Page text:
1. The only retailers that matter are Amazon, Apple, B&N, and Kobo
While the Webinar looked at fixed layout and reflowable and what each retailers supports, and even more telling item is the four retailers that were selected. There were other out there, but these are the four for whom eBook designers are currently designing. They are setting the agenda, and ultimately, they will determine if EPUB3 in its entirety ever comes to maturity in the marketplace.
2. We are currently caught in a limbo state between EPUB 2.0.1 and EPUB3
None of these four retailers have adopted the full EPUB3 spec yet. Amazon says they will accept EPUB3 into the current versions of KindleGen and Kindle Previewer (sorry, I have not tested this yet since there is a dearth of valid EPUB3s around), but clearly KF8 is not EPUB3 and never will be. NOOK, Kobo, and iBooks do not support the full spec, just bits and pieces (and some of their additional functionality is achieved in ways that are outside the current EPUB3 spec). It is a rough place to be in. As EPUB creators, should you create EPUB 2.0.1, EPUB2 with enhancements, or attempt full EPUB3 even though no one really supports it fully?
3. The major retailers are moving further apart, not coming together over EPUB3
Amazon is off on their own with KF8. Apple has done what they wanted/needed to do to achieve the functionality they want for iBooks and iBooks Author on the iPad. Much of what Kobo has done with fixed layout is based on iBooks, but they are not Apple so they cannot create the same files. B&N has their own approach to fixed layout and supports different things. This is why Kaplansky said there will never be “one EPUB file to rule them all.” If you are creating fixed-layout EPUBs, you will probably need to create different files for each retailer.
4. The major retailers do not have the same support across their own devices and apps
The major retailers have multiple devices with different capabilities in the marketplace and have apps for all the major platforms. The retailers support of their own implementations is not 100 percent across all of their devices. Providing a single EPUB to each vendor even with media queries to determine what kind of device the reader has is difficult at best.
5. Outside of iBooks Author, fixed layout for non-fiction is probably not a good idea
Apple created iBooks Author to help publishers create textbooks (among other reasons). Because of this creators can make non-fiction titles that have a great deal of functionality. Unfortunately, these files are not EPUB, and cannot and will not work on non-Apple devices. The other retailers just do not support the parts of the EPUB3 spec that would really make non-fiction books sing.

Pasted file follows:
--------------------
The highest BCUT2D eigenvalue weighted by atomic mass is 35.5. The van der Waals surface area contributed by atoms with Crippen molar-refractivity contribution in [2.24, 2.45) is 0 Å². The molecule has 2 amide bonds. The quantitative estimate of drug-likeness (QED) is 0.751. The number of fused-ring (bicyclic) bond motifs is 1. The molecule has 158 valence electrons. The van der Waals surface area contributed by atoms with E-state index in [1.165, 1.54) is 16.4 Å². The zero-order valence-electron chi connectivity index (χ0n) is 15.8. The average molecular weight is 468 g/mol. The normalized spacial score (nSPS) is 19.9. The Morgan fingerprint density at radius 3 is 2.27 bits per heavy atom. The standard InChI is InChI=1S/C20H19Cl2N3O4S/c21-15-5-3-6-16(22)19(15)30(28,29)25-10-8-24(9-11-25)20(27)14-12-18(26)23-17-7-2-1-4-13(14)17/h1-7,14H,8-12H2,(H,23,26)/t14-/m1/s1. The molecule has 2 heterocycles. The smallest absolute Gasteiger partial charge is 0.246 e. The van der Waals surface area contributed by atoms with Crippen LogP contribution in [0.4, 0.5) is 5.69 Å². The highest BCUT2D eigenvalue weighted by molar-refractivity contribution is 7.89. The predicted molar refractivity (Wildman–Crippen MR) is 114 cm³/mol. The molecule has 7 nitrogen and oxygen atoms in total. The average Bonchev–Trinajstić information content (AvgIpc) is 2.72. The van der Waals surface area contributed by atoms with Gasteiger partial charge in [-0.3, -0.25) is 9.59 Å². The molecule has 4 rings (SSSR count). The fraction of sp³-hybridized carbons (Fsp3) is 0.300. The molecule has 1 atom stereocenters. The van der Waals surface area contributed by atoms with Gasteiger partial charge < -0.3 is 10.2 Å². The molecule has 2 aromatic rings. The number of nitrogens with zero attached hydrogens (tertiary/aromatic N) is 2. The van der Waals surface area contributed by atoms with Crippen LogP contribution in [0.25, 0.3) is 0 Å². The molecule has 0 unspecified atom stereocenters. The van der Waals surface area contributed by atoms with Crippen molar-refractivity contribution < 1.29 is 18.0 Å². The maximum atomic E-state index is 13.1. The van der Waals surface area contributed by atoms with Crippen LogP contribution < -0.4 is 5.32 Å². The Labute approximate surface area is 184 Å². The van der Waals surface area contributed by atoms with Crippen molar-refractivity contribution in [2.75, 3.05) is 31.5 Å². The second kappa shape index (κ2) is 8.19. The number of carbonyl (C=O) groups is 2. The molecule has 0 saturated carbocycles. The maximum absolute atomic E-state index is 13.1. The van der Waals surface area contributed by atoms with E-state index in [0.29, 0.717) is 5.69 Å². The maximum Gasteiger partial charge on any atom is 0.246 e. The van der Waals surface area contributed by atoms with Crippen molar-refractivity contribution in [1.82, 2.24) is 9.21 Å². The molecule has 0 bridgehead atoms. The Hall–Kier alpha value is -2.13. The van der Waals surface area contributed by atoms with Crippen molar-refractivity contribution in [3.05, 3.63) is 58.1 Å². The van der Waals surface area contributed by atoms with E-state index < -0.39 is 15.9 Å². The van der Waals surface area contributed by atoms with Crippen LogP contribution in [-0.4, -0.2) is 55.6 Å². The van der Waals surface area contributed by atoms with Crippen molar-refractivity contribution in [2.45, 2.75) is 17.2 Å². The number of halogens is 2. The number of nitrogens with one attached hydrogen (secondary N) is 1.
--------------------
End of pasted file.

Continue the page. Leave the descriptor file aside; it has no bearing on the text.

6. This does not scale and removes the cost benefits of EPUB
Publishers can not afford to produce four different versions of EPUB for four different retailers (and more for additional retailers in the future). The cost of EPUB creation will increase as the retailers specs diverge further. This will likely mean many pubs will make a choice of targeting Amazon and KF8, and a single other retailer, likely Apple, with a single EPUB file. The other retailers will have to take what they can get in terms of the EPUB or go without. The future this leads to: Amazon and Apple will be the main, possibly only, eBook retailers.
7. Publishers and the IDPF need to pressure retailers to support and accept the full EPUB3 spec now or it will never be implemented
We are at a crossroads. Either EPUB3 is supported in the marketplace and the full spec is implemented by retailers, allowing publishers to produce one file for everyone, or the retailers will continue to take a pick-and-choose approach to the spec, leading to different formats and different capabilities for each retailer’s devices and apps. It is time for publishers and the IDPF to exert whatever influence they have to right the EPUB ship, convince the retailers to fall in line behind the full EPUB3 spec, and prevent a further splintering of the format.
What do you think about the current state of reflowable and fixed-layout eBooks? Are you having trouble creating files that will render and work correctly on each retailers devices and apps? How do you see the EPUB3 spec moving forward?